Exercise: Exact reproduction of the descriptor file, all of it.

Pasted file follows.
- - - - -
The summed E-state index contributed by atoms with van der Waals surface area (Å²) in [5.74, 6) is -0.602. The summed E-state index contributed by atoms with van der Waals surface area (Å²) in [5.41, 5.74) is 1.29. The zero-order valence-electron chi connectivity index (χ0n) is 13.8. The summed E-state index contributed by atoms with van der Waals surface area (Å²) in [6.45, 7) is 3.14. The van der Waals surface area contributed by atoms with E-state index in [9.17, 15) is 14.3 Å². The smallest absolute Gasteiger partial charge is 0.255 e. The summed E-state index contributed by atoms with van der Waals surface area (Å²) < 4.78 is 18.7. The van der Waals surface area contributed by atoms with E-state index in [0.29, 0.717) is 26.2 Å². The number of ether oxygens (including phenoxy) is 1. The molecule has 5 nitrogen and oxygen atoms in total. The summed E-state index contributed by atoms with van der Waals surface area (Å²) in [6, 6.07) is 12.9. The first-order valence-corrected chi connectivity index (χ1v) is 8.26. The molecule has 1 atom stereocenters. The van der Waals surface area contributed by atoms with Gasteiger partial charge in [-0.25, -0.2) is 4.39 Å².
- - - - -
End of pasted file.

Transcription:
The summed E-state index contributed by atoms with van der Waals surface area (Å²) in [5.74, 6) is -0.602. The summed E-state index contributed by atoms with van der Waals surface area (Å²) in [5.41, 5.74) is 1.29. The zero-order valence-electron chi connectivity index (χ0n) is 13.8. The summed E-state index contributed by atoms with van der Waals surface area (Å²) in [6.45, 7) is 3.14. The van der Waals surface area contributed by atoms with E-state index in [9.17, 15) is 14.3 Å². The smallest absolute Gasteiger partial charge is 0.255 e. The summed E-state index contributed by atoms with van der Waals surface area (Å²) < 4.78 is 18.7. The van der Waals surface area contributed by atoms with E-state index in [0.29, 0.717) is 26.2 Å². The number of ether oxygens (including phenoxy) is 1. The molecule has 5 nitrogen and oxygen atoms in total. The summed E-state index contributed by atoms with van der Waals surface area (Å²) in [6, 6.07) is 12.9. The first-order valence-corrected chi connectivity index (χ1v) is 8.26. The molecule has 1 atom stereocenters. The van der Waals surface area contributed by atoms with Gasteiger partial charge in [-0.25, -0.2) is 4.39 Å².